Kelora Systems, LLC v. Target Corporation et al

Filing 261

ORDER by Judge Claudia Wilken DENYING 213 Dell, Inc.'s Motion to Dismiss. (cwlc2, COURT STAFF) (Filed on 5/31/2011)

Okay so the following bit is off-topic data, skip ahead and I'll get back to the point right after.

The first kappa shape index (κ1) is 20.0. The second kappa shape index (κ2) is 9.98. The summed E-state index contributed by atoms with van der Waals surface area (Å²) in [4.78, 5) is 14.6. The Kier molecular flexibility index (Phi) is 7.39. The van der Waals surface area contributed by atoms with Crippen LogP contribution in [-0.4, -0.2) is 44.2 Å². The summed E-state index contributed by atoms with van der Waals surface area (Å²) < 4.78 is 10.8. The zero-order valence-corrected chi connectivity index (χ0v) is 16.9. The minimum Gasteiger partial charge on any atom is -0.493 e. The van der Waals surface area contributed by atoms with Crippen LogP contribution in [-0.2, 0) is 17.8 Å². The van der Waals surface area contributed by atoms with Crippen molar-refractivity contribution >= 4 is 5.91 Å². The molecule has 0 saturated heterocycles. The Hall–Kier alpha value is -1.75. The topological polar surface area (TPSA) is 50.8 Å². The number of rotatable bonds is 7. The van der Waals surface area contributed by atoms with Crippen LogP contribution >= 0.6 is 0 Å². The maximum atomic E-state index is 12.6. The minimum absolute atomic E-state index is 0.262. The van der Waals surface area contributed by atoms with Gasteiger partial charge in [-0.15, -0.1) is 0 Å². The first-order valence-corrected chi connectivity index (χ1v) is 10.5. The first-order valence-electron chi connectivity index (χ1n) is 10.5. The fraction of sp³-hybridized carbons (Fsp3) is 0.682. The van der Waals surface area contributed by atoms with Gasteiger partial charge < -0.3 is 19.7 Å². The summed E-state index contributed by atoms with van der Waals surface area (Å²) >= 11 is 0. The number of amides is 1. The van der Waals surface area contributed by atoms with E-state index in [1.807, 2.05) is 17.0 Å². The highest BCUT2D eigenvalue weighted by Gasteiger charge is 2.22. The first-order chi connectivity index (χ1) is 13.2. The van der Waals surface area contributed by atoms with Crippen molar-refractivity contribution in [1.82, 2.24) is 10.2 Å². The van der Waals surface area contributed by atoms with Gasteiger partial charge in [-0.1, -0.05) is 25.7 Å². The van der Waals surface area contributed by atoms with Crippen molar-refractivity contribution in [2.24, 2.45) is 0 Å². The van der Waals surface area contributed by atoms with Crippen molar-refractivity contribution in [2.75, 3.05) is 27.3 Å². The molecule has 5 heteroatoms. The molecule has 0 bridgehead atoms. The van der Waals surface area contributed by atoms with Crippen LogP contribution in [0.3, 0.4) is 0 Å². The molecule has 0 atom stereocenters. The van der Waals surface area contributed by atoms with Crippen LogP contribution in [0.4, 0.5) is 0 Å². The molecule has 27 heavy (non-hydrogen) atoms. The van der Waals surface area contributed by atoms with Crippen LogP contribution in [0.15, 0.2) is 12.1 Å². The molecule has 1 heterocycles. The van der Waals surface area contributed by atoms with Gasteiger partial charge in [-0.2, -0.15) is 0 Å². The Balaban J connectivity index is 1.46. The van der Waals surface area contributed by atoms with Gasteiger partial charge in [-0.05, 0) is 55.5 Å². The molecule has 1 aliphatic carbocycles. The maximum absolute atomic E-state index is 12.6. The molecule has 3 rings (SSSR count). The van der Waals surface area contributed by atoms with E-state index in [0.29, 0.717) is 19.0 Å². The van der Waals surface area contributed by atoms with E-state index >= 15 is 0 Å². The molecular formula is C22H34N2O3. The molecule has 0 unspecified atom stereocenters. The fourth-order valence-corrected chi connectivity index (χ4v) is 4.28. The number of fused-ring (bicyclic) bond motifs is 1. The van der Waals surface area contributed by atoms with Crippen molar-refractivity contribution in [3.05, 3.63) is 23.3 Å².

1 IN THE UNITED STATES DISTRICT COURT 2 FOR THE NORTHERN DISTRICT OF CALIFORNIA 3 4 KELORA SYSTEMS, LLC, 5 Plaintiff, 6 7 8 9 United States District Court For the Northern District of California 10 11 12 13 14 15 16 No. C 11-01548 CW v. TARGET CORPORATION; OFFICEMAX INCORPORATED; SHOPKO STORES OPERATING CO., LLC; BRIGGS & STRATTON CORPORATION; CHELSEA & SCOTT, LTD., d/b/a ONE STEP AHEAD & LEAPS AND BOUNDS; NATIONAL BUSINESS FURNITURE, LLC; BUYONLINENOW, INC.; ROCKLER COMPANIES, INC.; IDW, LLC, d/b/a ID WHOLESALER; 1-800-FLOWERS.COM, INC.; PC CONNECTION, INC.; EASTBAY, INC.; MASON COMPANIES, INC. d/b/a MARYLAND SQUARE; AMAZON.COM, INC.; DELL, INC.; OFFICE DEPOT, INC.; NEWEGG INC.; COSTCO WHOLESALE CORPORATION; HEWLETT-PACKARD DEVELOPMENT COMPANY, L.P.; and CIRCUITCITY.COM INC., ORDER DENYING DEFENDANT DELL, INC.’S MOTION TO DISMISS (Docket No. 213) Defendants. / 17 18 Plaintiff Kelora Systems, LLC, charges Defendants Target 19 Corporation; OfficeMax Incorporated; ShopKo Stores Operating Co., 20 LLC; Briggs & Stratton Corporation; National Business Furniture, 21 LLC; Rockler Companies, Inc.; 1-800-Flowers.com, Inc.; PC 22 Connection, Inc.; Mason Companies, Inc., doing business as Maryland 23 Square; Amazon.com, Inc.; Dell, Inc.; Office Depot, Inc.; Newegg 24 Inc.; Costco Wholesale Corporation; Hewlett-Packard Development 25 Company, L.P.; and CircuitCity.com, Inc., with infringement of U.S. 26 Patent No. 6,275,821 (’821 patent). 27 dismiss the patent infringement claim Kelora brought against it. 28 Defendant Dell, Inc. moves to 1 No other Defendant joins Dell’s motion. 2 on the papers. 3 parties, the Court DENIES Dell’s motion. The motion will be decided Having considered the papers submitted by the 4 BACKGROUND 5 The ’821 patent, which is entitled, “Method and System for 6 Executing a Guided Parametric Search,” claims a “process for 7 identifying a single item from a family of items.” 8 Abstract. 9 parametric search to isolate a subfamily of items within a family ’821 patent, The invention is intended “to provide a guided United States District Court For the Northern District of California 10 of items based on alternatives associated with each item.” 11 3:36-39. 12 continue to infringe the ’821 patent by, inter alia, making and 13 using parametric search systems, including web-based parametric 14 search systems, and performing parametric searches that infringe 15 the ’821 patent.” 16 Id. Kelora alleges that Defendants “have infringed and Am. Compl. ¶ 28. Kelora initiated this lawsuit in the Western District of 17 Wisconsin on November 8, 2010. 18 an amended complaint, which named twenty Defendants. 19 pursuant to various stipulations, Kelora’s claims against IDW, LLC; 20 Chelsea & Scott, Ltd. d/b/a One Step Ahead & Leaps and Bounds; 21 Buyonlinenow, Inc.; and Eastbay, Inc., have been dismissed. 22 (Docket Nos. 37, 64, 65 and 141.) 23 Mason Companies answered Kelora’s complaint and counterclaimed for 24 a declaratory judgment of non-infringement and invalidity. 25 has answered Mason’s counterclaim. On November 23, 2010, Kelora filed However, On November 29, 2010, Defendant Kelora 26 On March 24, 2011, the Wisconsin district court granted 27 Defendants’ motions to transfer this action to this judicial 28 2 1 district. 2 dismiss Kelora’s complaint for failure to state a claim, leaving it 3 to this Court “to determine in the first instance whether the 4 complaint fails to satisfy Fed. R. Civ. 8 . . . .” 5 24, 2011, at 2. 6 and assigned to this Court, only Dell renewed its motion to 7 dismiss. The court did not rule on various Defendants’ motions to 8 9 Order of Mar. After the case was transferred into this district LEGAL STANDARD A complaint must contain a “short and plain statement of the United States District Court For the Northern District of California 10 claim showing that the pleader is entitled to relief.” 11 Civ. P. 8(a). 12 12(b)(6) for failure to state a claim, dismissal is appropriate 13 only when the complaint does not give the defendant fair notice of 14 a legally cognizable claim and the grounds on which it rests. 15 Bell Atl. Corp. v. Twombly, 550 U.S. 544, 555 (2007). 16 considering whether the complaint is sufficient to state a claim, 17 the court will take all material allegations as true and construe 18 them in the light most favorable to the plaintiff. 19 v. Kaplan, 792 F.2d 896, 898 (9th Cir. 1986).1 20 principle is inapplicable to legal conclusions; “threadbare 21 recitals of the elements of a cause of action, supported by mere 22 conclusory statements,” are not taken as true. Fed. R. When considering a motion to dismiss under Rule In NL Indus., Inc. However, this Ashcroft v. Iqbal, 23 1 27 “A motion to dismiss for failure to state a claim upon which relief can be granted is a purely procedural question not pertaining to patent law.” McZeal v. Sprint Nextel Corp., 501 F.3d 1354, 1355-56 (Fed. Cir. 2007). Thus, the Federal Circuit applies the “the law of the regional circuit” to determine whether a district court properly granted a motion to dismiss under Rule 12(b)(6). Id. at 1356 (citing C & F Packing Co., Inc. v. IBP, Inc., 224 F.3d 1296, 1306 (Fed. Cir. 2000)). 28 3 24 25 26 1 ___ U.S. ___, 129 S. Ct. 1937, 1949-50 (2009) (citing Twombly, 550 2 U.S. at 555). 3 4 DISCUSSION Dell contends that Kelora has not plead sufficient facts to 5 support its claim for patent infringement. 6 its complaint conforms to Civil Form 18, provided in the Appendix 7 of the Federal Rules of Civil Procedure and that, under the Federal 8 Circuit’s decision in McZeal, it states a claim for patent 9 infringement. United States District Court For the Northern District of California 10 Kelora contends that In McZeal, the Federal Circuit noted that Civil Form 16, Civil 11 Form 18’s predecessor, set forth “a sample complaint for patent 12 infringement” and contained the following elements: “1) an 13 allegation of jurisdiction; 2) a statement that the plaintiff owns 14 the patent; 3) a statement that defendant has been infringing the 15 patent ‘by making, selling, and using [the device] embodying the 16 patent’; 4) a statement that the plaintiff has given the defendant 17 notice of its infringement; and 5) a demand for an injunction and 18 damages.” 19 forms in the Appendix suffice under these rules and illustrate the 20 simplicity and brevity that these rules contemplate.”). 21 Kelora has alleged facts that satisfy these elements. 22 alleges that Dell infringed and continues to infringe the ’821 23 patent, which discloses an invention that can be used over the 24 Internet “as an electronic catalog, providing an electronic 25 alternative to updating and distributing product and/or service 26 information.” 27 alleged infringement arises through Dell’s use of “web-based 28 501 F.3d at 1356; see also Fed. R. Civ. P. 84 (“The ’821 patent, 4:7-9. 4 Here, Kelora Kelora further pleads that the 1 parametric search systems.” 2 sufficient to provide Dell with notice as to what Kelora believes 3 to be the alleged infringing activity. 4 5 and Dell’s motion must be denied. CONCLUSION For the foregoing reasons, the Court DENIES Dell’s motion to 8 dismiss. 9 held on May 31, 2011 at 2:00 p.m. 10 United States District Court For the Northern District of California This background is Accordingly, Kelora states a claim for patent infringement, 6 7 Am. Compl. ¶ 28. (Docket No. 213.) A case management conference will be IT IS SO ORDERED. 11 12 Dated: May 31, 2011 CLAUDIA WILKEN United States District Judge 13 14 15 16 17 18 19 20 21 22 23 24 25 26 27 28 5